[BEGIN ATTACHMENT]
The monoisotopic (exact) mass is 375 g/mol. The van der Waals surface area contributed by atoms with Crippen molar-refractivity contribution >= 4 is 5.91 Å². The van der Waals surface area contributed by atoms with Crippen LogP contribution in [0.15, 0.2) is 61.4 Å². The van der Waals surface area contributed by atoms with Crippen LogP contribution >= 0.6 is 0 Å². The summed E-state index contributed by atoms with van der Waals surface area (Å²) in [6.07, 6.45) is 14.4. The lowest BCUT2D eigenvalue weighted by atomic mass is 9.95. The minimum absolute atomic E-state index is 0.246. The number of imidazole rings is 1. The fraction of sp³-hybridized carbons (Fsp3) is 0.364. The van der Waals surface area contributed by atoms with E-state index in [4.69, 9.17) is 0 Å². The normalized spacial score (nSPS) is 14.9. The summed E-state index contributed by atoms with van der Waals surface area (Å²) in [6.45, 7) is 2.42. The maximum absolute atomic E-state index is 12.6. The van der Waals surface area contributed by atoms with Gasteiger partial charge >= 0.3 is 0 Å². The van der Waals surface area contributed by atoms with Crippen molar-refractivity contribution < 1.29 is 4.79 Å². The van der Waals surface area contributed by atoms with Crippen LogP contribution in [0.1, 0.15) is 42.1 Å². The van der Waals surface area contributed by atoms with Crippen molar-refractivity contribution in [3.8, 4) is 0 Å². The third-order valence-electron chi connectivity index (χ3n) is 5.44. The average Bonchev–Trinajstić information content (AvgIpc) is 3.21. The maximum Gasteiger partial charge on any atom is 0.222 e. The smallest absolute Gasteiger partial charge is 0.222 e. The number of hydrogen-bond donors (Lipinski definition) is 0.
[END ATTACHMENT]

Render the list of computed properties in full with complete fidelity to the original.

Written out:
The monoisotopic (exact) mass is 375 g/mol. The van der Waals surface area contributed by atoms with Crippen molar-refractivity contribution >= 4 is 5.91 Å². The van der Waals surface area contributed by atoms with Crippen LogP contribution in [0.15, 0.2) is 61.4 Å². The van der Waals surface area contributed by atoms with Crippen LogP contribution >= 0.6 is 0 Å². The summed E-state index contributed by atoms with van der Waals surface area (Å²) in [6.07, 6.45) is 14.4. The lowest BCUT2D eigenvalue weighted by atomic mass is 9.95. The minimum absolute atomic E-state index is 0.246. The number of imidazole rings is 1. The fraction of sp³-hybridized carbons (Fsp3) is 0.364. The van der Waals surface area contributed by atoms with E-state index in [4.69, 9.17) is 0 Å². The normalized spacial score (nSPS) is 14.9. The summed E-state index contributed by atoms with van der Waals surface area (Å²) in [6.45, 7) is 2.42. The maximum absolute atomic E-state index is 12.6. The van der Waals surface area contributed by atoms with Gasteiger partial charge >= 0.3 is 0 Å². The van der Waals surface area contributed by atoms with Crippen molar-refractivity contribution < 1.29 is 4.79 Å². The van der Waals surface area contributed by atoms with Crippen LogP contribution in [0.1, 0.15) is 42.1 Å². The van der Waals surface area contributed by atoms with Crippen molar-refractivity contribution in [3.8, 4) is 0 Å². The third-order valence-electron chi connectivity index (χ3n) is 5.44. The average Bonchev–Trinajstić information content (AvgIpc) is 3.21. The maximum Gasteiger partial charge on any atom is 0.222 e. The smallest absolute Gasteiger partial charge is 0.222 e. The number of hydrogen-bond donors (Lipinski definition) is 0.